5 Under-The-Radar Montana Ski Lodges

Red Lodge Town, Montana

We’ve all had those experiences in the mountains that make us incredibly happy to be alive. And if you haven’t, there is no better time than now to get out there and see what we are talking about. Compared to the Swiss Alps or far-off peaks in BC, Montana offers world renowned skiing in our very own backyard. Even as a coastal kid I can remember my first trip to Montana, which happened to change my perspective on life from that point forward. From this point of view, we view Montana as a destination that can truly offer a small town experience in the company of big mountains and deep powder. The mom-and-pop ski resorts here are the way to go when peak season crowds are simply unbearable at the major resorts. Imagine a trip defined by local culture, front row parking, short lift lines and minimal screaming children. Yeah, that sounds good to me!. And even if you don’t have an interest in skiing, there is still plenty of adventure to be had from the peaks of these mountains. In the spirit of authenticity, here are a 5 of under-the-radar Montana ski lodges that offer a truly memorable winter vacation experience:

Red Mountain Lodge, Montana
Red Lodge Mountain

1. RED LODGE MOUNTAIN

Situated along the eastern front of the Beartooth Mountain Range, this independently-owned mountain setting rivals mainstream resorts, but its skiing reminds visitors why they fell in love with the sport in the first place. Every March, the sleepy mining town comes alive during the National Ski Joring Finals when horses tow cowboys and cowgirls on skis over jumps at a full gallop.

Bridger Bowl, Montana
Bridger Bowl

2. BRIDGER BOWL

Bridger is one of the few remaining community-owned ski areas in the country, existing simply for those who want to shred. While beginner and intermediate slopes dominate the lower mountain, Bridger’s hike-to terrain along the famed Ridge is where stars like Scot Schmidt got their start. Rehash your on- or off-piste adventures alongside silver-haired locals and college-aged ski bums at the Grizz, a Bridger mainstay.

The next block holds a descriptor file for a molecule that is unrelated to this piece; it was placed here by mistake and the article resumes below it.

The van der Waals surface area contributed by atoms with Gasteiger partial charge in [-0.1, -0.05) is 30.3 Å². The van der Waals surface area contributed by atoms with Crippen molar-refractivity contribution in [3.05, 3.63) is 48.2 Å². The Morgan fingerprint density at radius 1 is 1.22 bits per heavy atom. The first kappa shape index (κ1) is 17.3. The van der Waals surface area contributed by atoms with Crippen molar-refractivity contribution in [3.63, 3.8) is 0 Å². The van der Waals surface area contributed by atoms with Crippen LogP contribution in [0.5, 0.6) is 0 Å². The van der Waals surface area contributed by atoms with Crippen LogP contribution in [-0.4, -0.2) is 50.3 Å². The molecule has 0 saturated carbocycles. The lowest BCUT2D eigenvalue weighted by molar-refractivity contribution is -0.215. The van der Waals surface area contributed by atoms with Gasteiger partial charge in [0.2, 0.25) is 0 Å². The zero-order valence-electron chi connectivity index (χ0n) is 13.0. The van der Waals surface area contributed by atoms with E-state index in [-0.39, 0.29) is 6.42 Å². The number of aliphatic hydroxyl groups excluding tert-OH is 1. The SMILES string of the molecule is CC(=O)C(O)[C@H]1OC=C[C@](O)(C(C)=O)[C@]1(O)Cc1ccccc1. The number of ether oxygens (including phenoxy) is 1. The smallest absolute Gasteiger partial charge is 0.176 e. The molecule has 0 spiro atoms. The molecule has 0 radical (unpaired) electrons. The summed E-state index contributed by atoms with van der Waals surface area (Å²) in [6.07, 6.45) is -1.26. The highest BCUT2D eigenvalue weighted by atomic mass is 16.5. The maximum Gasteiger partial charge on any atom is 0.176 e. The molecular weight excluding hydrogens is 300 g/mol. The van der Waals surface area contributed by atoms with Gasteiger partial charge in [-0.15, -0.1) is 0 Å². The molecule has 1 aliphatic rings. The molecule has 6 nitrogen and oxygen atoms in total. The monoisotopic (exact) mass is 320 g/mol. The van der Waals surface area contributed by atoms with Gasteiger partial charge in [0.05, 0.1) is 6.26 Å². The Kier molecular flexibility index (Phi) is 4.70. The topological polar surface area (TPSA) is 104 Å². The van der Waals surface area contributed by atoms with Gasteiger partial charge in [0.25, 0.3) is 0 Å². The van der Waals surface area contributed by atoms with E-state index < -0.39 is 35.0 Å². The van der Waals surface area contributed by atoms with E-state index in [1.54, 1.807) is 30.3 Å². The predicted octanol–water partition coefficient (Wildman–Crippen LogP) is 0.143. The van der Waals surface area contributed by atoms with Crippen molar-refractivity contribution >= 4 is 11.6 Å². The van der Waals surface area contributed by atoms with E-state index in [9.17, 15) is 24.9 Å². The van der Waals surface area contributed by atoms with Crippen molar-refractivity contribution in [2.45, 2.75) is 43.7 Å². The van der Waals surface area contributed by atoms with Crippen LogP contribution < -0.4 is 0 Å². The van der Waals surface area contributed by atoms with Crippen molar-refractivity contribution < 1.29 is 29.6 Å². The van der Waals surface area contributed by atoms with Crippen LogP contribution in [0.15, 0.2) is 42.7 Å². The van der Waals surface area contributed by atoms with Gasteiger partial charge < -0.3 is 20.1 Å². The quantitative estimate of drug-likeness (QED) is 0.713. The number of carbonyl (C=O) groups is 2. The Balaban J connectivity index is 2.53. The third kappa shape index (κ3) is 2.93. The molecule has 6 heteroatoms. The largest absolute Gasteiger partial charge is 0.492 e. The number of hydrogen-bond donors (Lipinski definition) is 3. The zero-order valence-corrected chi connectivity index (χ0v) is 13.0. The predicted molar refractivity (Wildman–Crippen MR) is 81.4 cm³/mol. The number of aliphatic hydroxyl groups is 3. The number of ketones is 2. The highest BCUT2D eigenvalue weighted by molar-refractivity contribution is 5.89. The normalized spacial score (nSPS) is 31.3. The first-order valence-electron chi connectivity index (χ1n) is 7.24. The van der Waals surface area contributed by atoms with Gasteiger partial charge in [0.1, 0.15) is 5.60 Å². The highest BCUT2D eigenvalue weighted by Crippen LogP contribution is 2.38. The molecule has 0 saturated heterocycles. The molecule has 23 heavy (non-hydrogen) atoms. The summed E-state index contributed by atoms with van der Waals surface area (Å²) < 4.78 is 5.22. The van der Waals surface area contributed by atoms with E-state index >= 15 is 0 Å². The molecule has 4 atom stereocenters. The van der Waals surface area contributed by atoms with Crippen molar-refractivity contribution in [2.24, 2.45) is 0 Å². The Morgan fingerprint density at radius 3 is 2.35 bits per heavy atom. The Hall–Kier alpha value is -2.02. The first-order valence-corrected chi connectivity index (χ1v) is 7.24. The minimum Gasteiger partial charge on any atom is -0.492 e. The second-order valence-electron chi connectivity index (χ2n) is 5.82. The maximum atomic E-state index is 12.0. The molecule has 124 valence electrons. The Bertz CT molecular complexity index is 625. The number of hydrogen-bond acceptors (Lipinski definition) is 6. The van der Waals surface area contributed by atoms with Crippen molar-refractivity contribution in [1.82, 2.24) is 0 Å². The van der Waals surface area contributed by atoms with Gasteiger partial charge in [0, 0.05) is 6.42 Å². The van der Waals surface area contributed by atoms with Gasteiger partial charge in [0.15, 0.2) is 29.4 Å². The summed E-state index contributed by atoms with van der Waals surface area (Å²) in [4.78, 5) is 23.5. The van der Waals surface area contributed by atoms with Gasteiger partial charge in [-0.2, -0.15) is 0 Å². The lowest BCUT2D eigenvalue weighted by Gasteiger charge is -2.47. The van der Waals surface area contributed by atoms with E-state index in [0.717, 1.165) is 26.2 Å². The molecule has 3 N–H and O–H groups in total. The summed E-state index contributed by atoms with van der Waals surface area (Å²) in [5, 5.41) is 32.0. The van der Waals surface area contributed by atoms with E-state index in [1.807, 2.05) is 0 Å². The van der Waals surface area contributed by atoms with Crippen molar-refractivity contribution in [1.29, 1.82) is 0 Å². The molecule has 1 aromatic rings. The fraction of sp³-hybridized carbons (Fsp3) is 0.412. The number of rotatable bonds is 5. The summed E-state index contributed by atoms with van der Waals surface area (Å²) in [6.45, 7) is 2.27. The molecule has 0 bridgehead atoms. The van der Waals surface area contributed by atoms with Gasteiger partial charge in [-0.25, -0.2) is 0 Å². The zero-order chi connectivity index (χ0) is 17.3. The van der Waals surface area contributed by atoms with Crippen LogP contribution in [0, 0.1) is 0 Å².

Discovery Basin, Montana

Discovery Basin, Montana
Discovery Basin, Montana

3. DISCOVERY BASIN SKI AREA

Disco, as the locals call it, packs a punch. Front side slopes feature family-friendly cruisers and stunning views of the Pintler Mountains. If you’re jonesing for steep chutes and untouched snow the mountain’s backside offers up heart-pumping vertical without the attitude. After filling your powder quota on the north-facing Bad Finger, try out the trail’s namesake beer at nearby Philipsburg Brewing Company.

Maverick Mountain
Maverick Mountain
Maverick Mountain, Montana
Maverick Mountain, Montana

4. MAVERICK MOUNTAIN

Maverick, as its name implies, is just that, an eccentric little ski area just off the beaten path. One of Montana’s hidden gems, this mom-and-pop mountain is home to one chairlift and 2,000 feet of uncrowded vert. After a day of top-to-bottom runs, stop by the nearby Jackson or Elkhorn Hot Springs. These restorative waters will rejuvenate riders, prepping them for the last stop on this powder-filled tour.

Lost Trail, Powder Mountain
Lost Trail, Powder Mountain

5. LOST TRAIL POWDER MOUNTAIN

Savvy locals take advantage of Lost Trail’s “Powder Thursdays,” when the lifts start turning again after a midweek closure. Tucked away at the far end of the Bitterroot Valley, Lost Trail offers all the stoke without the rat race, and skiers are more likely to figure eight their own tracks

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